The Bat’s Debacle and You
Snakes, black cats, ravens and crows—these are just some of the creatures who have been associated with the ominous and occult for centuries in lore, film, and especially religion. But between all the animals, beasts and insects alike, no others hold nocturnal reign like those belonging to the order Chiroptera.
There are currently over 1,200 recognized species of bats worldwide, most of which aren’t nearly as menacing as people make them out to be. In reality, most bats avoid human blood, and instead consume a large variety of insects. Mosquitoes and other undesirable bugs are common snacking, so in moon gardens, bats could be useful for pest control. Other bats consume fruit, but those tend to be the eating habits of species found in tropical regions. There are even pollinator bats, which enjoy both the pollen and nectar of different flower species.
Truthfully, bats aren’t a real nuisance, since they’d rather not interact with humans. Bats tend to keep to themselves, choosing between living in colonies and solitary living. The only problems with bats and humans are featured in rare cases, where these creatures harbor rabies. Although humans contracting rabies is extremely rare (statistics show only two deaths per year by rabies), they pose a particular threat to owners of livestock such as cattle. Also, if bats decide to nest in a person’s attic, their fecal matter when inhaled contain spores which can aggravate human lungs and bring about cancer. If you’re harboring bats, it’s in your best interest to call a pest-control service so they can safely remove them from your residence.
As adorable as bats are, they are suffering a great deal at the hands of both natural and man-made complications. Since 2006, white-nose syndrome has plagued bat populations in a rampant manner, potentially threatening all species it contacts. It’s caused by a fungus that’s not native to North America, yet found in caves across the country where bats would hibernate. Currently, there are certain species in particular that are being targeted, including big brown bats, tri-colored bats, silver haired bats and more. According to Bat Conservation International, if the fungus is not kept under control, previously common bats could well be on the path to endangerment and extinction soon. As of July 15th, The Nature Conservancy and Bat Conservation International have invested almost $100,000 towards research to combat the fungus.
Along with white-nose syndrome, man-made creations have been harming these guys as well. There has been talk of wind turbines killing avian creatures, and bats are no exception. Annually, over 600,000 bats die to the hands of turbines. To add insult to injury, recent studies have found that bat deaths in particular are not entirely accidental, but rather caused by “barotrauma”, a condition similar to when divers resurface from watery depths too quickly. When bats get too close to the turbines, the pressure exerted from the machines pop the bat’s lungs from the inside.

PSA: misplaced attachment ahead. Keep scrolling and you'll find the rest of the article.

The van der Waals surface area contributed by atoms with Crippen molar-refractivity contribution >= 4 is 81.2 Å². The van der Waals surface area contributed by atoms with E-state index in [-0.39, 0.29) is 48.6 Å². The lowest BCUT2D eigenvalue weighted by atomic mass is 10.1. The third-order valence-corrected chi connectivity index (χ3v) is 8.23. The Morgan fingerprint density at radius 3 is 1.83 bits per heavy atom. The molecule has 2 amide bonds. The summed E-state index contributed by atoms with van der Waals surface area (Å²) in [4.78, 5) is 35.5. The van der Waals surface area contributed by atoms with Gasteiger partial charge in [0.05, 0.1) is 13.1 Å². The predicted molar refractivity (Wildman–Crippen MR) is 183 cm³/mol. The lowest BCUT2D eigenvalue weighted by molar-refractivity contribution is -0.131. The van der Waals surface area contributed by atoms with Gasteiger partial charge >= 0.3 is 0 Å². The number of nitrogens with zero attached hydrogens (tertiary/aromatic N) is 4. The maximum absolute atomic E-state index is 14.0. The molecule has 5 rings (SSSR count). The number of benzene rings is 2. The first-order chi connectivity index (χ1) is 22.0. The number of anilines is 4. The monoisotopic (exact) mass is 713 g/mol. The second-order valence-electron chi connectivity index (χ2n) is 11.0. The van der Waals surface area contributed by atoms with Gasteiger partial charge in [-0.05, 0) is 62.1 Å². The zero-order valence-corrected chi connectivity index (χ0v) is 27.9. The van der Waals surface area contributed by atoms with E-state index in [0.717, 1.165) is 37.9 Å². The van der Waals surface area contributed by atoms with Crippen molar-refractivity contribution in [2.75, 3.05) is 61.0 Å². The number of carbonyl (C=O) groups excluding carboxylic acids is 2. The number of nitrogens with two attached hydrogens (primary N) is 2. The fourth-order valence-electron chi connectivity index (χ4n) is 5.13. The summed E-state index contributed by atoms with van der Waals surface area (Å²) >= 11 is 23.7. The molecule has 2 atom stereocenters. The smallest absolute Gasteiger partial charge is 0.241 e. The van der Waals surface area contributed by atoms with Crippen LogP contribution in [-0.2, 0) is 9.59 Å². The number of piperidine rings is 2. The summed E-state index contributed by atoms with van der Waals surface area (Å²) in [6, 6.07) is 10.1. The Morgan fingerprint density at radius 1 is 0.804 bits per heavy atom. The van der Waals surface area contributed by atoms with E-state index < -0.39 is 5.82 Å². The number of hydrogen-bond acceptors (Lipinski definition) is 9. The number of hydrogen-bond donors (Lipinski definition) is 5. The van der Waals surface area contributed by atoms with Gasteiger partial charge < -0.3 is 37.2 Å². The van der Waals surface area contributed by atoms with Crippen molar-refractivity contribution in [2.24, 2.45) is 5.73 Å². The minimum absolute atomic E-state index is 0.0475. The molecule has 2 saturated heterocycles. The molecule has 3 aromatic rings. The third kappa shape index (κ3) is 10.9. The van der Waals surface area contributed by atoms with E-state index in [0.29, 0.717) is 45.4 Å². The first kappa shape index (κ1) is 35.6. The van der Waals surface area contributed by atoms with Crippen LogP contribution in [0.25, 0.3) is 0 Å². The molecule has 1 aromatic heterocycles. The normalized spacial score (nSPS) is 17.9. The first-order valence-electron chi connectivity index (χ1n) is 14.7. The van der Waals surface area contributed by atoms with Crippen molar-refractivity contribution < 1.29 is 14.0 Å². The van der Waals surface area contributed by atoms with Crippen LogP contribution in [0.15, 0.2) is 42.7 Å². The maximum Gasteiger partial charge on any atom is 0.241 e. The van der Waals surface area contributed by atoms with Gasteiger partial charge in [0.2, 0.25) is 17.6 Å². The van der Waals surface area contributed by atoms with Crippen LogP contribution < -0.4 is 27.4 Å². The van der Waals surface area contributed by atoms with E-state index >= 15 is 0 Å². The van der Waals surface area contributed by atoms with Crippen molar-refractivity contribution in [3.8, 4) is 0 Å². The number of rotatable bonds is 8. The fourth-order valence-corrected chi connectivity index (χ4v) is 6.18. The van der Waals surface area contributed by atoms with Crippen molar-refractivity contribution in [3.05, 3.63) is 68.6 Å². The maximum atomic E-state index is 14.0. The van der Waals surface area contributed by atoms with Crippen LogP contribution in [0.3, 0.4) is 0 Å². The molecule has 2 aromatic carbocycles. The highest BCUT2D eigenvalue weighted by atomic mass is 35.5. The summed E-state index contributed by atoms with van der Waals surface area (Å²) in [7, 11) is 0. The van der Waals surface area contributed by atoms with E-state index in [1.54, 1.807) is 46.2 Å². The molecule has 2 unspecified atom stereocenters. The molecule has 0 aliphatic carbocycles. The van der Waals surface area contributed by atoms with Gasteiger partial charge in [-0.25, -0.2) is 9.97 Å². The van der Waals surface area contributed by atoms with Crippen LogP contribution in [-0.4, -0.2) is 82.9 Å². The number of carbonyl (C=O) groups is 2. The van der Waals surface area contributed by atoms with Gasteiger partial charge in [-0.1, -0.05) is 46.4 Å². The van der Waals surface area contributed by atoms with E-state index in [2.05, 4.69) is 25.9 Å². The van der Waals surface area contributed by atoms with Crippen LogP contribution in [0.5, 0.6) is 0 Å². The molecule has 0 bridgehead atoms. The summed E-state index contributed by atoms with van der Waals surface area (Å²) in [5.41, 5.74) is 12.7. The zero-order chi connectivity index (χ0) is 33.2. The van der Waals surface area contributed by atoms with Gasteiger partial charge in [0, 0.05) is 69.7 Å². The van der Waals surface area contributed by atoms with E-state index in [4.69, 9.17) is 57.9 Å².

In countries such as the UK, bats are under strict protection, and fines up to £10,000 are administered if bats are killed. However, with these new revelations, wind farms must now find a way to minimize the staggering numbers of deaths. Since half of the bats dying are migratory, suggestions have been made to crank down the turbine speeds during migratory seasons as an effort to save more lives.
So I’m sure you’re wondering by now what you can do to aid these cuties, and you’ll be glad to know there’s quite a bit. The first obvious bit is to educate yourself about the problems bats are facing, and if you want to do even more research, get acquainted with the numerous bat conservation organizations that are local, regional, national and global. Bat Conservation International, the Organization for Bat Conservation, BatLife-Europe, the Australian Bat Society, African Bat Conservation, and the Southeast Asian Bat Conservation Research Unit are all good places to start looking.
If you want to help some bats even more, and you live in an area where bats would live or migrate, you could build a bat house. Depending on where you live, there might be slight differences and requirements for the habitat, but the little guys would greatly appreciate the sanctuary. If you live in the city, or can’t accommodate them, that’s fine too—bat adoption is quite popular, reasonably priced and readily available.
So before you take to your next novel that features vampires who shape-shift and flit off, do take care to remember the bats. They require a safe, environmentally-sound atmosphere, and in these unstable times we need to protect as many species as possible, including our flying fox-y friends.